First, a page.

Council leaders have welcomed plans to extend bus franchising powers to authorities outside London but criticised ministers for restricting these powers to combined authorities with elected mayors.
As part of the Queen’s Speech on Wednesday, ministers confirmed that they would bring forward a Bus Services Bill to give ‘London-style powers to franchise local services’ only to mayoral combined authorities, plus others on a 'case by case' basis.
Cllr Peter Box, transport spokesman at the Local Government Association, said: ‘With government forecasts of an increase in traffic levels of up to 55% by 2040, the ability for local areas to take responsibility for bus services through the option of franchising and greater access to buses data will help councils struggling to avoid gridlock on their roads and local people to access vital services.’
But he added: ‘Franchising should be available to all local authorities who wish to improve bus services in towns, villages and rural areas that are poorly served at present. It should not depend on having a directly-elected mayor.’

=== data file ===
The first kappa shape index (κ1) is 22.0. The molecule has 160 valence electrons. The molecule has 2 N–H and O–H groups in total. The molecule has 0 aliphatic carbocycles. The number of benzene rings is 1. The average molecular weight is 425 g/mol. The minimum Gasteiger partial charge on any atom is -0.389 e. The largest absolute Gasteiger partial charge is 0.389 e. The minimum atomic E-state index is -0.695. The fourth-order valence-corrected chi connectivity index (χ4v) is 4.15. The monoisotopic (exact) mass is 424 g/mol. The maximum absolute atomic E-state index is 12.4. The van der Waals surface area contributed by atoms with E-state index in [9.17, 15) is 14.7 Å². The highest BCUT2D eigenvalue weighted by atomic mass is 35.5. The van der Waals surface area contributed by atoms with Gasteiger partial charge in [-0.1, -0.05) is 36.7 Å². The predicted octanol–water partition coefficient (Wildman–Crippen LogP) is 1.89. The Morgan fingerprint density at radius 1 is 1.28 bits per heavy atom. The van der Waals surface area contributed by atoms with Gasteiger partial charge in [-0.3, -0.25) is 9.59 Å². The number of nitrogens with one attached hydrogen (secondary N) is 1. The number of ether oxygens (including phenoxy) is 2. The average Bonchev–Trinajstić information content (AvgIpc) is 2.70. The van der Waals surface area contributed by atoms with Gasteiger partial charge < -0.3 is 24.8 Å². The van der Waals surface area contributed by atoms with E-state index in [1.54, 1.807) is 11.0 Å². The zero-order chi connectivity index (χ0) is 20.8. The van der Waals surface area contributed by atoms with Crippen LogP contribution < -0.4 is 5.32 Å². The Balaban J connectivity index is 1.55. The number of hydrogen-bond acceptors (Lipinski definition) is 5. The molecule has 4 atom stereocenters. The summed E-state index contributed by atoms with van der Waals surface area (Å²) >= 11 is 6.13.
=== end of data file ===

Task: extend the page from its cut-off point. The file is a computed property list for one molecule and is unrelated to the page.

Cllr Box also said that the option to franchise ‘needs to go hand in hand with the devolution of bus subsidies’.
Cllr Anne Western of Derbyshire and the CCN
Cllr Anne Western, leader of Derbyshire CC and the County Councils Network’s economic growth spokeswoman, said: ‘The Buses Bill is a golden opportunity to give bus networks the extra assistance they sorely need. Giving councils the ability to franchise services, set their own routes, and set smart ticketing will be invaluable for counties, with rural services seen as a lifeline in isolated communities.
'However, signing up for a mayor should not be the pre-requisite for being granted these powers to improve services, which could halt the decline of bus usage in large pockets of the country.’
She added: ‘The Buses Bill, and appropriate Government funding, is our best opportunity to ensure public transport in counties can continue to support communities and avoid more substantial cost later down the line.’
Labour has previously said it would seek to amend the Bill if it restricted franchising in this way.
Nathan Marsh, smart transport director at EY (Ernst & Young) said the Bill 'could herald just the beginning of a journey to smarter travel and paves the way for cities and regions to reap the benefits of a London-style network'.